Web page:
Panic has gripped world financial markets since mid-September and threatens to transform global economic prospects from mild stagnation into the worst world recession in more than 30 years.
The panic began three weeks ago, when short-term credit markets in both Europe and the US froze in the aftermath of the failure of Lehman Brothers and the rescue of AIG on punitive terms.
Fear intensified with interventions by European governments to rescue or nationalise five large banks. Equity markets sold off, in many cases erasing years of gains. Emerging equity markets were particularly hard hit, and spreads for several emerging market borrowers rose sharply along with the general explosion in credit market risk spreads.
A severe downturn in the US housing market and similar problems in some European countries (including the UK, Ireland and Spain) underlie some of the stress in financial markets.
But the panic has grown far out of proportion to a deterioration in economic conditions. The primary threat is that continued extreme stress in financial markets will become a self-fulfilling prophecy, driving the global economy into steep recession.
Even if the financial crisis abates over the next few weeks, significant economic damage has already been done. Rather than my forecast of 3.4 per cent world real GDP growth for 2009 made two weeks ago, I would now forecast only 2.6 per cent growth on a year-over-year basis.
Most of the big industrial countries, including the US, will be in outright recession late this year and early next, and the forecast for year-over-year growth for the industrial countries is cut to 0.4 per cent – the lowest since 1982.
Growth for the emerging market economies will slow below 5 per cent for the first time since 2002.
If the financial crisis does not abate soon, it is likely to deepen, as fears about the weakening economy replace or reinforce panic. The outcome would then become an outright decline in world GDP that has not been seen since the collapse of the inflationary boom of the early 1970s and the first world oil-price shock.
The policy priority is to act decisively to stem the panic and restore something closer to normal functioning to key financial markets, especially the main markets for short-term credit.
Usually, co-ordinated monetary policy actions by leading central banks are not a good idea, because of differences in economic circumstances and policy priorities. Wisely, the European Central Bank did not heed plaintive calls late last year and early this year that it join the Federal Reserve in monetary easing.
Now, however, with headline inflation headed down in the face of falling world commodity prices and with GDP growth in the euro area turning negative since the first quarter, the ECB’s policy priority must be to calm panic and forestall an unnecessarily deep recession.
This priority is shared with the Federal Reserve and other central banks. A sharp and co-ordinated cut in policy interest rates would apply a useful defibrillatory shock to financial markets in a virtual state of cardiac arrest. The surprise element in such co-ordinated action would probably enhance its shock value.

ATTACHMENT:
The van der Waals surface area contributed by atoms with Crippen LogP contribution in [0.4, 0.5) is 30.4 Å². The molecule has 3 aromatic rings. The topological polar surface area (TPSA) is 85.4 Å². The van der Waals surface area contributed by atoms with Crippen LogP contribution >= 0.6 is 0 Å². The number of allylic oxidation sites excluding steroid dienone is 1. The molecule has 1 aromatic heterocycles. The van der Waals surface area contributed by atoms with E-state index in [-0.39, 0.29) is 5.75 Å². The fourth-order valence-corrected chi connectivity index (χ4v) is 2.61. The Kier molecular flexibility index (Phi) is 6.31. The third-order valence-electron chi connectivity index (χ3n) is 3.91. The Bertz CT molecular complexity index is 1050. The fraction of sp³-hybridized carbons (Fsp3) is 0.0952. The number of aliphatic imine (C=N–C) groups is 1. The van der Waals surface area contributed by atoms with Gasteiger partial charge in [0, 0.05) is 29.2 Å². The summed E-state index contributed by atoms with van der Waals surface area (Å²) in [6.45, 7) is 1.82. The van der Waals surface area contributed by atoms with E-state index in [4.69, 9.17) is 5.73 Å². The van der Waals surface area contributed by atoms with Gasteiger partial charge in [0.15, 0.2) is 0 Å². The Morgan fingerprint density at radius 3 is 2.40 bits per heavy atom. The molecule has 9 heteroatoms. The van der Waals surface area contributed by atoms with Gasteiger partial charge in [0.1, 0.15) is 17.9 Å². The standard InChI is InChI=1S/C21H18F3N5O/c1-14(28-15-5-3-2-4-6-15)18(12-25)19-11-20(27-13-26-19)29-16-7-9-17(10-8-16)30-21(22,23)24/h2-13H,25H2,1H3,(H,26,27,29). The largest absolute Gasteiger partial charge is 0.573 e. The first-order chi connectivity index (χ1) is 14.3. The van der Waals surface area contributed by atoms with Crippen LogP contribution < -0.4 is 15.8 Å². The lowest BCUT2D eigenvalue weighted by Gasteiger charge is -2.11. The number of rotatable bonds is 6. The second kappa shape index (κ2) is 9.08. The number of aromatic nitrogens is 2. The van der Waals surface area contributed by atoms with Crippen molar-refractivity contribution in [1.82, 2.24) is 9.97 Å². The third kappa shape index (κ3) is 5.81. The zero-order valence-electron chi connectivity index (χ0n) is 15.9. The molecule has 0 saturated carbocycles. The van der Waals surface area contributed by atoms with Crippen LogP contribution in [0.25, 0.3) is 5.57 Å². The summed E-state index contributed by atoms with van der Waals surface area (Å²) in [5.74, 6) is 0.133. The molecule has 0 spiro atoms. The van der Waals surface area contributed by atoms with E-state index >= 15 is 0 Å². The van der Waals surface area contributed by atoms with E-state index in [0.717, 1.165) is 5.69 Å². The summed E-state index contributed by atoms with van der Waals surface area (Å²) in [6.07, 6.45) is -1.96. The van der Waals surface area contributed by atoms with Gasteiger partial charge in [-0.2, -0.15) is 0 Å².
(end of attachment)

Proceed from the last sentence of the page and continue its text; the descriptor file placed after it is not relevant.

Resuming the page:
Continued co-operation among central banks in pumping liquidity into key interbank markets and ensuring its effective distribution is also essential. A general agreement to intervene effectively to prevent systemic disruption from problems at individual financial institutions is equally vital. The means of intervention need not be commonly agreed, but governments should normally take responsibility for injecting capital, while central banks deal with issues of liquidity.
In structuring and implementing interventions, concerns about limiting moral hazard should be kept in mind but should not dominate the paramount need to calm the panic.
Co-ordination of fiscal policies is less important, more difficult to achieve, and poses the danger that failure of announced efforts to achieve it would further undermine confidence.
Emerging market countries that export heavily to industrial countries, are highly dependent on commodity exports, or require substantial capital inflows, are likely to feel considerable stress.
The IMF may need to resume lending to some of these. Other emerging markets, such as China, should use the room they have for domestic expansionary policies; but must avoid competitive depreciation as a way to boost growth.
More generally, emerging market countries will complain that they are innocent victims in the present crisis and will insist on a voice in discussions of reforms to reduce the risk of future crises.
They are right on both scores. The time is past when serious discussions of the international financial system can legitimately be limited to the G7 or G10. Symmetrically, the time has come when emerging market countries must live up to their responsibilities as full and co-operative members of the international community – whether the issue is finance, trade, or global climate change.
Michael Mussa is a senior fellow at the Peterson Institute for International Economics in Washington DC
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